Posted on 11/27/19 by Danielle Garan
How do you best manage a focus group discussion when you are miles away from your respondents?
We are now able to do things anywhere be it within an arm’s length or from the other side of the globe thanks to continuous technological breakthroughs. Advancements in market research are among the many sectors that flourished because of today’s digital progression – so much so that in-depth interviews and focus group discussions can also be conducted online now. Web-enabled IDIs and FGDs are now made available by a lot of research service providers.
Online focus group discussion is a dynamic way to gather quick but detailed feedback from a targeted key group of respondents. It is conducted for the same reason physical FGDs are conducted – to generate insights in order to improve brand perception, increase customer satisfaction, and enhance product development. The online aspect of it just allows people from other parts of the country or the world even to participate in one of these, giving the researcher a wider perspective on the study.
Conducting an online focus group discussion may not require a physical location or your respondents’ physical presence, but it is still not an easy feat.
Tips to Run a Successful Online Focus Group Discussion:
Establish clear and specific objectives
You have to understand exactly what you’re trying to accomplish through this FGD. Determine what data you already have and what information is still needed to move the study forward. Ask yourself the following questions before you even begin to recruit for respondents:
- What do I need to know?
- Why do I need to know that?
- What do I hope to achieve from my respondents?
This should give you a clear path on how you can better navigate the discussion and prevent it from straying too far from the main topic.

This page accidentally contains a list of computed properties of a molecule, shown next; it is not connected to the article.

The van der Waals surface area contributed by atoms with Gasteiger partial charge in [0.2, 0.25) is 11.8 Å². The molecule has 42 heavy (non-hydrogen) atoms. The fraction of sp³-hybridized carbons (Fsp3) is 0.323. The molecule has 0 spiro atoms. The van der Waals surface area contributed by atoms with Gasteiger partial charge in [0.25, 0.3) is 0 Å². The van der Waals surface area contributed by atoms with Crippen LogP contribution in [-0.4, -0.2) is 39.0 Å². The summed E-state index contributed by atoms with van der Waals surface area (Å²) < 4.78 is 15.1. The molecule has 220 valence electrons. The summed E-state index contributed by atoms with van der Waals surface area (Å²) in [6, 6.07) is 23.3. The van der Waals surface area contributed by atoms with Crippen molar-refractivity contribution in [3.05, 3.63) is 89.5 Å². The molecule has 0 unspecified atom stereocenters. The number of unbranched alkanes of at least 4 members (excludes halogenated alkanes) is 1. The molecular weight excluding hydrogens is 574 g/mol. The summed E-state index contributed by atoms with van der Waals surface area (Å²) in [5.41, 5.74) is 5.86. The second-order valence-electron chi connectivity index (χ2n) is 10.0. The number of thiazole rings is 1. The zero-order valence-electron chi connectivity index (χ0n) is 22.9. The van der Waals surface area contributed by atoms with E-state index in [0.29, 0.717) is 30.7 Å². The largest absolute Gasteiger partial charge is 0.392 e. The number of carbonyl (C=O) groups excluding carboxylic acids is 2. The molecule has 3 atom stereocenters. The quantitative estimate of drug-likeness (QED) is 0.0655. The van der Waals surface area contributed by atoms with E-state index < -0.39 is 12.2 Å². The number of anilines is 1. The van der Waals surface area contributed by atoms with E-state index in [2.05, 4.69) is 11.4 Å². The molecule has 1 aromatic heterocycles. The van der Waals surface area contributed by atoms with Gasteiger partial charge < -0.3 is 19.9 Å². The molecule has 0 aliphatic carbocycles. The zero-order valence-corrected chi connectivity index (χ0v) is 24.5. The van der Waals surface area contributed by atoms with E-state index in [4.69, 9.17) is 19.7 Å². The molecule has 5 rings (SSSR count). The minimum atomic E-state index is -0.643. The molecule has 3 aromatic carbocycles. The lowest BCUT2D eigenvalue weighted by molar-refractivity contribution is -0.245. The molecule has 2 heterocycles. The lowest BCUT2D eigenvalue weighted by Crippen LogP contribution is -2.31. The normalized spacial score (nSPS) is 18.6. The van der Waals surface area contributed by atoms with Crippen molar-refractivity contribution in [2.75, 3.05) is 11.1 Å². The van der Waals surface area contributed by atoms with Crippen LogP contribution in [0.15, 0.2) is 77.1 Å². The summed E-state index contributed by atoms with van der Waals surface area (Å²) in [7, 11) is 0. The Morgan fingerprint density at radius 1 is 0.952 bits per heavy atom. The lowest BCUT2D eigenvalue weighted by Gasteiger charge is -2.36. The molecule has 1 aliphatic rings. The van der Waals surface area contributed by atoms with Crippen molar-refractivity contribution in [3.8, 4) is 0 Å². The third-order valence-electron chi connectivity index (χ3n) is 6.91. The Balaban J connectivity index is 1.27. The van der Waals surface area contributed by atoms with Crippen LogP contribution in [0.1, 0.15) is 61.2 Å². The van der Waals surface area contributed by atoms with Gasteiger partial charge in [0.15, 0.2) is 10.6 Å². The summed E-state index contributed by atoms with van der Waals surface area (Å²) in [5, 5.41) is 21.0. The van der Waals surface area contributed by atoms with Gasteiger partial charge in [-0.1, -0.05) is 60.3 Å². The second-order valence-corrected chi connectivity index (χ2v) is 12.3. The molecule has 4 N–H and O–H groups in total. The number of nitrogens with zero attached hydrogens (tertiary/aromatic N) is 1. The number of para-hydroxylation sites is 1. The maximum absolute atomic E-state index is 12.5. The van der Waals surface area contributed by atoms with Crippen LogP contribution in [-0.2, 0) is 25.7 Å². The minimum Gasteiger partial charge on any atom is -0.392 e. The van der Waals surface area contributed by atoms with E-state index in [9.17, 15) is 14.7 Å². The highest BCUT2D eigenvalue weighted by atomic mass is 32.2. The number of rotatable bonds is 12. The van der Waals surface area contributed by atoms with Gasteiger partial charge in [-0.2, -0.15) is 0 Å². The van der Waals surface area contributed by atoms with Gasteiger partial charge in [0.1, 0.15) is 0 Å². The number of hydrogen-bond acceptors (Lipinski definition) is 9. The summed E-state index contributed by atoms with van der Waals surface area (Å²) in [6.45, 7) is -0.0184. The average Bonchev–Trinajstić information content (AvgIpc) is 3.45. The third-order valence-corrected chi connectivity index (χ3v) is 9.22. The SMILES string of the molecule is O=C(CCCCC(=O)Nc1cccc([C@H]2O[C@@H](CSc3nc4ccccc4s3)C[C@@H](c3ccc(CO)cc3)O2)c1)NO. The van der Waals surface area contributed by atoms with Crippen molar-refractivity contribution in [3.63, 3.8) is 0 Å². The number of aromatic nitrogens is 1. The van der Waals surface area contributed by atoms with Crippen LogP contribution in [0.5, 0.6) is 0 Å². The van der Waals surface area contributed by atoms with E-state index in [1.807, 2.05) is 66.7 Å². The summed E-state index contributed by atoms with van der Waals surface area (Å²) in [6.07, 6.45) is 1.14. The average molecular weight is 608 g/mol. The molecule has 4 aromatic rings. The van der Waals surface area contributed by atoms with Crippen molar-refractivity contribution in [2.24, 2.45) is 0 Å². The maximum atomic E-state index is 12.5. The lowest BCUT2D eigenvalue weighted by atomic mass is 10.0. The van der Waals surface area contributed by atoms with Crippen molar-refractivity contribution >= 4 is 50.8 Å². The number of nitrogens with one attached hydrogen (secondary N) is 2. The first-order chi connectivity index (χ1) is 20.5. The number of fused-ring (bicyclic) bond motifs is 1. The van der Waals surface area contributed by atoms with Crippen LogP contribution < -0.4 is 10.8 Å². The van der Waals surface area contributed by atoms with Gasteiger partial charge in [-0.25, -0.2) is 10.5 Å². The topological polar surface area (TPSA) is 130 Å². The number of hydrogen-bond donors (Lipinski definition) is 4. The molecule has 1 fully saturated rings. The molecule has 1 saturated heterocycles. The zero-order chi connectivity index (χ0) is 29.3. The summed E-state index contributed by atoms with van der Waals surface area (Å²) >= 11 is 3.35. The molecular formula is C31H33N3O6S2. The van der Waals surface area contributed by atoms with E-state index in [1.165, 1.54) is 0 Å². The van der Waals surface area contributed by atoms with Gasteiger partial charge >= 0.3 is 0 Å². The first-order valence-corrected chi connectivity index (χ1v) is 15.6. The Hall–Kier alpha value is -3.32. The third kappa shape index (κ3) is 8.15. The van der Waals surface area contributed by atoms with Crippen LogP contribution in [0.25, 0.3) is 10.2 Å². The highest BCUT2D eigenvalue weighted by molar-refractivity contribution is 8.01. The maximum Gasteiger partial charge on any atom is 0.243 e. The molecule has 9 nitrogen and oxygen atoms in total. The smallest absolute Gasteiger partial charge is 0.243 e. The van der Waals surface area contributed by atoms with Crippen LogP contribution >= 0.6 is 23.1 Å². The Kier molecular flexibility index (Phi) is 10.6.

Look for the right participants
Once you’re done establishing the purpose and objectives of your study, your next task is to find the right respondents. The ideal group consists of 6 to 8 participants. This range is just enough to allow an in-depth discussion to take place but it is not too many that it’s barely manageable.
Also, it’s crucial that you consider the right group of people. If your topic is about the branding of sports attire, you should consider athletes first being the primary consumers of those products.
Schedule ahead of time
Give your respondents more than a day or two of notice before scheduling them in. You have to consider that they also have other commitments to attend to so scheduling them ahead of time will help you avoid delays. Be sure to stay on top of the schedule that you both agreed to. So if you ask your respondents to make themselves available for an hour, keep it within an hour.
Do note that the ideal amount of time that should be dedicated to your FGD is anywhere between 60 minutes to 90 minutes. Anything longer than that can already cause distractions or mild fatigue, thereby affecting the quality of your discussion.
Create a positive atmosphere/a relaxed environment